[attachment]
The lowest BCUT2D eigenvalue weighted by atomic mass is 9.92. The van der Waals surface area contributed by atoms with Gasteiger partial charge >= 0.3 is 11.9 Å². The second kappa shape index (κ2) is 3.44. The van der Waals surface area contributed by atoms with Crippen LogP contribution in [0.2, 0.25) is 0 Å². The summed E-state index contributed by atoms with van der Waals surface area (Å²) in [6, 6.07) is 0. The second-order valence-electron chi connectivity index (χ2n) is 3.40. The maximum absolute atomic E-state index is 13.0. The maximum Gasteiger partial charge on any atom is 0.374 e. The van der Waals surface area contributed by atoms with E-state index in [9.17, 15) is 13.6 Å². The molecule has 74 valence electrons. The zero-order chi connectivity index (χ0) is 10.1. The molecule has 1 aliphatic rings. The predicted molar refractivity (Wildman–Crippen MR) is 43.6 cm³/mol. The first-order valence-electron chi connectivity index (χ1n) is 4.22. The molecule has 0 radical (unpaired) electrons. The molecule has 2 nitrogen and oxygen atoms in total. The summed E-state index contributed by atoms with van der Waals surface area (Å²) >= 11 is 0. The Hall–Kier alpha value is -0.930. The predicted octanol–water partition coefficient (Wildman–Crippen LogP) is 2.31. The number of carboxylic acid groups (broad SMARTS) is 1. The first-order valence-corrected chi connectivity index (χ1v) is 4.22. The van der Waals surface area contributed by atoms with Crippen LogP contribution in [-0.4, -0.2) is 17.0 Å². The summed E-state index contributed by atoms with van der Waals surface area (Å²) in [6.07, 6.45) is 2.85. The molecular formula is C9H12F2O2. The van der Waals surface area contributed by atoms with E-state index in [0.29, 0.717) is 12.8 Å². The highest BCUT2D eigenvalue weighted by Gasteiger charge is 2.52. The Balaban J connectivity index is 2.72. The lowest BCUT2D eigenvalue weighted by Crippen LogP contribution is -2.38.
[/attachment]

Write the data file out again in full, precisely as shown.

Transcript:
The lowest BCUT2D eigenvalue weighted by atomic mass is 9.92. The van der Waals surface area contributed by atoms with Gasteiger partial charge >= 0.3 is 11.9 Å². The second kappa shape index (κ2) is 3.44. The van der Waals surface area contributed by atoms with Crippen LogP contribution in [0.2, 0.25) is 0 Å². The summed E-state index contributed by atoms with van der Waals surface area (Å²) in [6, 6.07) is 0. The second-order valence-electron chi connectivity index (χ2n) is 3.40. The maximum absolute atomic E-state index is 13.0. The maximum Gasteiger partial charge on any atom is 0.374 e. The van der Waals surface area contributed by atoms with E-state index in [9.17, 15) is 13.6 Å². The molecule has 74 valence electrons. The zero-order chi connectivity index (χ0) is 10.1. The molecule has 1 aliphatic rings. The predicted molar refractivity (Wildman–Crippen MR) is 43.6 cm³/mol. The first-order valence-electron chi connectivity index (χ1n) is 4.22. The molecule has 0 radical (unpaired) electrons. The molecule has 2 nitrogen and oxygen atoms in total. The summed E-state index contributed by atoms with van der Waals surface area (Å²) >= 11 is 0. The Hall–Kier alpha value is -0.930. The predicted octanol–water partition coefficient (Wildman–Crippen LogP) is 2.31. The number of carboxylic acid groups (broad SMARTS) is 1. The first-order valence-corrected chi connectivity index (χ1v) is 4.22. The van der Waals surface area contributed by atoms with Crippen LogP contribution in [-0.4, -0.2) is 17.0 Å². The summed E-state index contributed by atoms with van der Waals surface area (Å²) in [6.07, 6.45) is 2.85. The molecular formula is C9H12F2O2. The van der Waals surface area contributed by atoms with E-state index in [0.29, 0.717) is 12.8 Å². The highest BCUT2D eigenvalue weighted by Gasteiger charge is 2.52. The Balaban J connectivity index is 2.72. The lowest BCUT2D eigenvalue weighted by Crippen LogP contribution is -2.38.